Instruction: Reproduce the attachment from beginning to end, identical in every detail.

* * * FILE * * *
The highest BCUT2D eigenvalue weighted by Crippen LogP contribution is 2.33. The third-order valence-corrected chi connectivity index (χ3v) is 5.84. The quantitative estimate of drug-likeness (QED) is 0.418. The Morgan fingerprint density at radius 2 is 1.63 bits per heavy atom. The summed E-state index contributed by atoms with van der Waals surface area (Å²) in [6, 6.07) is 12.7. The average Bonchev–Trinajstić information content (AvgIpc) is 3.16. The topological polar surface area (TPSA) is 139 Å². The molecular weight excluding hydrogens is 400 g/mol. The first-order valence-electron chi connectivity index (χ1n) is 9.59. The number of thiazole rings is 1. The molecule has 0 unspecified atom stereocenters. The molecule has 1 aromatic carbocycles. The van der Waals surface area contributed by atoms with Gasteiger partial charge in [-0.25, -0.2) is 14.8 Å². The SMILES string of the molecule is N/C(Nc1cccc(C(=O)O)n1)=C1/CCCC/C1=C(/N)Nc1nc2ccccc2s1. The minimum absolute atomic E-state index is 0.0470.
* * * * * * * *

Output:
The highest BCUT2D eigenvalue weighted by Crippen LogP contribution is 2.33. The third-order valence-corrected chi connectivity index (χ3v) is 5.84. The quantitative estimate of drug-likeness (QED) is 0.418. The Morgan fingerprint density at radius 2 is 1.63 bits per heavy atom. The summed E-state index contributed by atoms with van der Waals surface area (Å²) in [6, 6.07) is 12.7. The average Bonchev–Trinajstić information content (AvgIpc) is 3.16. The topological polar surface area (TPSA) is 139 Å². The molecular weight excluding hydrogens is 400 g/mol. The first-order valence-electron chi connectivity index (χ1n) is 9.59. The number of thiazole rings is 1. The molecule has 0 unspecified atom stereocenters. The molecule has 1 aromatic carbocycles. The van der Waals surface area contributed by atoms with Gasteiger partial charge in [-0.25, -0.2) is 14.8 Å². The SMILES string of the molecule is N/C(Nc1cccc(C(=O)O)n1)=C1/CCCC/C1=C(/N)Nc1nc2ccccc2s1. The minimum absolute atomic E-state index is 0.0470.